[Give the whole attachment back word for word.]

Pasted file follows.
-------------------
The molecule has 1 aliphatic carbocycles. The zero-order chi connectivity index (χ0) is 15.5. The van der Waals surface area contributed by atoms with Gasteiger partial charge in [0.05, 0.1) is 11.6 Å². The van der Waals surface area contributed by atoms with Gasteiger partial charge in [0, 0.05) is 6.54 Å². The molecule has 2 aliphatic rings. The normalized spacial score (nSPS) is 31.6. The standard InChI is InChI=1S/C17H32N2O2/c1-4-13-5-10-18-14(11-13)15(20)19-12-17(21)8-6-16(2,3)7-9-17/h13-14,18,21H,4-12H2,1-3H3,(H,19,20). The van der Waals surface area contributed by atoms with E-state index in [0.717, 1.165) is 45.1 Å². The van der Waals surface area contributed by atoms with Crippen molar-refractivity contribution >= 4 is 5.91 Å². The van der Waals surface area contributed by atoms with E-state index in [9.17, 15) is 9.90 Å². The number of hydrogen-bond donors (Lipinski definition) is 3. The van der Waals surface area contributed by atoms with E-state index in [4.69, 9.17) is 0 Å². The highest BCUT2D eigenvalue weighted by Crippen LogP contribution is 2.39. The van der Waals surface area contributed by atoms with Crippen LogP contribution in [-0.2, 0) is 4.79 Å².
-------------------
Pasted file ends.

The molecule has 1 aliphatic carbocycles. The zero-order chi connectivity index (χ0) is 15.5. The van der Waals surface area contributed by atoms with Gasteiger partial charge in [0.05, 0.1) is 11.6 Å². The van der Waals surface area contributed by atoms with Gasteiger partial charge in [0, 0.05) is 6.54 Å². The molecule has 2 aliphatic rings. The normalized spacial score (nSPS) is 31.6. The standard InChI is InChI=1S/C17H32N2O2/c1-4-13-5-10-18-14(11-13)15(20)19-12-17(21)8-6-16(2,3)7-9-17/h13-14,18,21H,4-12H2,1-3H3,(H,19,20). The van der Waals surface area contributed by atoms with E-state index in [0.717, 1.165) is 45.1 Å². The van der Waals surface area contributed by atoms with Crippen molar-refractivity contribution >= 4 is 5.91 Å². The van der Waals surface area contributed by atoms with E-state index in [9.17, 15) is 9.90 Å². The number of hydrogen-bond donors (Lipinski definition) is 3. The van der Waals surface area contributed by atoms with E-state index in [4.69, 9.17) is 0 Å². The highest BCUT2D eigenvalue weighted by Crippen LogP contribution is 2.39. The van der Waals surface area contributed by atoms with Crippen LogP contribution in [-0.2, 0) is 4.79 Å².